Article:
I have not received a letter from you since early in February . This is far short of my injunctions to write once a week by post. I wish this for my own gratification as well as for your improvement. I received yesterday letters from Eppington by which I learn that the families there and at Hors du monde are well, and that your cousin Cary has a son. Lucy has been unwell during the winter but...
I have no letter from Monticello later than Maria’s of May 29. which is now six weeks old. This is long, when but one week is necessary for the conveyance. I cannot ascribe all the delay to the Charlottesville post. However to put that out of the way I am negotiating with the postmaster the establishment of a public post from Richmond to Staunton. In this case all the private riders will be...
A promise made to a friend some years ago, but executed only lately, has placed my religious creed on paper. I have thought it just that my family, by possessing this, should be enabled to estimate the libels published against me on this, as on every other possible subject. I have written to Philadelphia for Doctr. Priestley’s history of the corruptions of Christianity, which I will send you,...
Ellen tells me that a request is communicated thro’ M r Randolph & yourself from the Freemason societies of Charlottesville to be permitted to lay the first brick of the Central college . I do not know that I have authority to say either yea or nay to this proposition; but as far as I may be authorised, I consent to it freely. the inhabitants of Charlottesville deserve too well of that...
Mr. De La Borde de Mereville presente ses respects a Miss Jefferson et la prie de venir prendre le thé chez lui vendredi prochain 23, à six heures du soir. RC (Mrs. Nicholas P. T. Burke, Boston, 1947); addressed.
We have been, my ever dearest Martha , now weather bound at this place since Sunday was sennight. we were then to have set off on our return home, but it began to rain that day, and we have had three regular N.E. rains successively, with intermissions of a single day between each. during the first intermission, mr Flower left us for Monticello , but by the way of the Natural bridge . by him I...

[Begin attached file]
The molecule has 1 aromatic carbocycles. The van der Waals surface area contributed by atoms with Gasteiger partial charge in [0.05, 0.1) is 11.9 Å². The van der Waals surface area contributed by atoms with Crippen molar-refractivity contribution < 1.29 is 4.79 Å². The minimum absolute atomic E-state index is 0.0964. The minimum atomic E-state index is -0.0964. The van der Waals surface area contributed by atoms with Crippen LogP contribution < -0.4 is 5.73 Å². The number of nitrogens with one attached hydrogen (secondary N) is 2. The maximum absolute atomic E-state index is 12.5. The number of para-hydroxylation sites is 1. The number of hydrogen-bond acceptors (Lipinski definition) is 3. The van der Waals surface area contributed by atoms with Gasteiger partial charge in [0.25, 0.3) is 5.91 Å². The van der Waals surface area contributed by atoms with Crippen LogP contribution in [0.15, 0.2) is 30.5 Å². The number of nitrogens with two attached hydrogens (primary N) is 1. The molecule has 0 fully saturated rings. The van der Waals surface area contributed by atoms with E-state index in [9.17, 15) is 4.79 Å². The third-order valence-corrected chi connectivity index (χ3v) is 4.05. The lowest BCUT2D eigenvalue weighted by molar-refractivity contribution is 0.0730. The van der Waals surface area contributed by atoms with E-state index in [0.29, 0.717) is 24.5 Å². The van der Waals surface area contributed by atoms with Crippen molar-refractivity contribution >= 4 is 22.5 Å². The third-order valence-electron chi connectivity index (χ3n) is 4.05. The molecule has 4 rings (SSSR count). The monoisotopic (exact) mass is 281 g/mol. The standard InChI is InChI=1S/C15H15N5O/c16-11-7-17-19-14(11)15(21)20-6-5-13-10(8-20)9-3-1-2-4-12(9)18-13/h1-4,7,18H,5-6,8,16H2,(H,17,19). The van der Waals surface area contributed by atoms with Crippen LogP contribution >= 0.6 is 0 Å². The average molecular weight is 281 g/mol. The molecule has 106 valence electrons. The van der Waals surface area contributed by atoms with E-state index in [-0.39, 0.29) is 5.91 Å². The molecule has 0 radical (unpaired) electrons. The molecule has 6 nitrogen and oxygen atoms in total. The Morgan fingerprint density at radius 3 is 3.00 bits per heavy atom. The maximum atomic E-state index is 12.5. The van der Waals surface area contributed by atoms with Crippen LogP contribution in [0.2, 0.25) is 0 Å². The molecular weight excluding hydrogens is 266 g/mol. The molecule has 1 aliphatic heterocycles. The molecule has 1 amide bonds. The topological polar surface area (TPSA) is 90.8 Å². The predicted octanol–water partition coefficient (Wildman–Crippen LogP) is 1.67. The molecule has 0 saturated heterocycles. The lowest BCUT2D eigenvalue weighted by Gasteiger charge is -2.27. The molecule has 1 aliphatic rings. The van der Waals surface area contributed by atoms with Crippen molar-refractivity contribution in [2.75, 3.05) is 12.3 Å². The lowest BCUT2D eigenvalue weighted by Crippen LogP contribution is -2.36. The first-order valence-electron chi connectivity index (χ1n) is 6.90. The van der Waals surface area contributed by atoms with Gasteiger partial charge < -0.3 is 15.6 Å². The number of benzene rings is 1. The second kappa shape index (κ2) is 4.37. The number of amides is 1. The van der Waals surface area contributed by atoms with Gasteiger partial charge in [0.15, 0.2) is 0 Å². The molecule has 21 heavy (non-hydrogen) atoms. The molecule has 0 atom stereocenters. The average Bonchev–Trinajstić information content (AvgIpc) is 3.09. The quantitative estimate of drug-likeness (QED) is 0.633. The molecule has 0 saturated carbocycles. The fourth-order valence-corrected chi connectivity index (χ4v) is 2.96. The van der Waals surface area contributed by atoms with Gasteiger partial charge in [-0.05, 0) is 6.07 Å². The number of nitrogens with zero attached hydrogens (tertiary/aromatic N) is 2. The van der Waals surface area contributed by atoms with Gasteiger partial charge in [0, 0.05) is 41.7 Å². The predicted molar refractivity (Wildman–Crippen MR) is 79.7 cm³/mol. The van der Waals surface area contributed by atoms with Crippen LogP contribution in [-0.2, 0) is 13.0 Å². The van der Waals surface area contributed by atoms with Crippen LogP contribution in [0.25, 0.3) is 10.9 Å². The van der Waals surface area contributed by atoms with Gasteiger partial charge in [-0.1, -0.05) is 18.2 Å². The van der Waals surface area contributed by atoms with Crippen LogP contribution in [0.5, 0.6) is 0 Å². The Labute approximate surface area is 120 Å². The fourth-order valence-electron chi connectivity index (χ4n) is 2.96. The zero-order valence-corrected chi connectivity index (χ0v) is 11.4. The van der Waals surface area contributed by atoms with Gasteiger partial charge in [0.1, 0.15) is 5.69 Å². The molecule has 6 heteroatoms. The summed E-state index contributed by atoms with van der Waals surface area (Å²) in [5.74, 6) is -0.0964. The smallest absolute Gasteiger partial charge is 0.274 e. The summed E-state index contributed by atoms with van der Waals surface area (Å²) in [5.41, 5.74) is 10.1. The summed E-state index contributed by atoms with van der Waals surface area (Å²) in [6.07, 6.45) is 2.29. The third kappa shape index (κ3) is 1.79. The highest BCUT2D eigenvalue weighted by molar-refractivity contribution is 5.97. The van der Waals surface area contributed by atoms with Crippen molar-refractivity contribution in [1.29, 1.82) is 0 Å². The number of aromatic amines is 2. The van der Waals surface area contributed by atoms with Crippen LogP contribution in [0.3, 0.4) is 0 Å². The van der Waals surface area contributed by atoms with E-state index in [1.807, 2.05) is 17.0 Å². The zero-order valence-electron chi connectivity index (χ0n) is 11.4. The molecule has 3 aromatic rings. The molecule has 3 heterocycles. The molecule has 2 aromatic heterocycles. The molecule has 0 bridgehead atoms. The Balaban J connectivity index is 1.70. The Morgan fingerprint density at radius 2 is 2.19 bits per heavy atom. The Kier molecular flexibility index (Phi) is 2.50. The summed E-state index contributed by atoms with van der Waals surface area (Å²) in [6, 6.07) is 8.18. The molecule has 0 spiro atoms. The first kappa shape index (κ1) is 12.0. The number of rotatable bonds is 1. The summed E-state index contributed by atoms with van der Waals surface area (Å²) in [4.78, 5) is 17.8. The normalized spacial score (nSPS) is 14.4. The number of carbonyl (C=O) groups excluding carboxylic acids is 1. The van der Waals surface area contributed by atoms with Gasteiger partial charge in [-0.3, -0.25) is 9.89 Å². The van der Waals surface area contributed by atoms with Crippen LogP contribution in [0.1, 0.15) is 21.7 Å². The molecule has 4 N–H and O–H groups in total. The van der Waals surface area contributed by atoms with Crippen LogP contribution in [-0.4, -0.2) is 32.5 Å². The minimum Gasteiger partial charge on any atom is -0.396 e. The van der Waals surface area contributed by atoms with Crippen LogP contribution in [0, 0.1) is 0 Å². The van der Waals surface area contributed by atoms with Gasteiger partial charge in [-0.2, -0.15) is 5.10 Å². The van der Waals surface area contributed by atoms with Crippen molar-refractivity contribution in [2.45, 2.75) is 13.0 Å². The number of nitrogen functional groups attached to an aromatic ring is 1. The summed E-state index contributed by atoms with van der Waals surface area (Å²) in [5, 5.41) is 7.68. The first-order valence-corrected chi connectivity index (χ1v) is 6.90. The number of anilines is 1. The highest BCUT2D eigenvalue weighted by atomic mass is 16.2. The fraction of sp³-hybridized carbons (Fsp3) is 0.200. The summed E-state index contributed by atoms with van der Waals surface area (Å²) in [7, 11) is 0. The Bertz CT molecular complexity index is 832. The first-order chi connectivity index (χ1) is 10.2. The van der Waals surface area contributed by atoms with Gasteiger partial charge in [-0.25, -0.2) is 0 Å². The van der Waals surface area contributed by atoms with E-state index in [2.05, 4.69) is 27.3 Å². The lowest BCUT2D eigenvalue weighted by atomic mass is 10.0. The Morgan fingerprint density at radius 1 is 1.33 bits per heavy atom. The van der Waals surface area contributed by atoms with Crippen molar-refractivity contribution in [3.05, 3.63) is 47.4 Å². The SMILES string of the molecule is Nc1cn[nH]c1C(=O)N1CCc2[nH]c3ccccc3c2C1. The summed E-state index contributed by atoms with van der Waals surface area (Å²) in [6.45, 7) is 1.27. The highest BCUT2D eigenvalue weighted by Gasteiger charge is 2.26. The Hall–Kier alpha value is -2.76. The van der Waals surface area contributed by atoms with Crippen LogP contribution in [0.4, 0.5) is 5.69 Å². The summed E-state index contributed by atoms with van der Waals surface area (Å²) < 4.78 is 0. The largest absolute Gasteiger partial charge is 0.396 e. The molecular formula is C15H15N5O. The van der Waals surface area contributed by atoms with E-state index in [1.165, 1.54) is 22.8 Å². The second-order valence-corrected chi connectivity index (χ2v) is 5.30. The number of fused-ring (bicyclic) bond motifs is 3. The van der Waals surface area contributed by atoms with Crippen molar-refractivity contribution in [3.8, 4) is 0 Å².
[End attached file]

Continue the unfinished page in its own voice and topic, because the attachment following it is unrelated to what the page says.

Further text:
Having not received a letter by yesterday’s post, and that of the former week from Mr. Randolph having announced dear Anne’s indisposition, I am under much anxiety. In my last letter to Mr. Randolph I barely mentioned your being recovered, when somewhat younger than she is, by recurrence to a good breast of milk. Perhaps this might be worthy of proposing to the Doctor. In a case where weakness...
It is now very long since I have had a letter from you. I hope you continue in good health, and attention to the several objects for which I placed you in Philadelphia. I take for granted you go on with your music and dancing, that when your French master can attend, you receive his instructions, and read by yourself when he cannot. Let me know what books you have read since I left you, and...
I write to you, my dear Patsy, from the Canal of Languedoc, on which I am at present sailing, as I have been for a week past, cloudless skies above, limpid waters below, and on each hand a row of nightingales in full chorus. This delightful bird had given me a rich treat before at the fountain of Vaucluse. After visiting the tomb of Laura at Avignon, I went to see this fountain, a noble one of...
I inclose you two of Petit’s receipts. The orthography will amuse you, while the matter of them may be useful. The last of the two is really valuable, as the beans preserved in that manner, are as firm, fresh, and green, as when gathered.—Mr. D. Randolph is at Philadelphia, and well. He delivered me your watch, which I will have ready to send by him. He proposes to set out for Monticello in 8....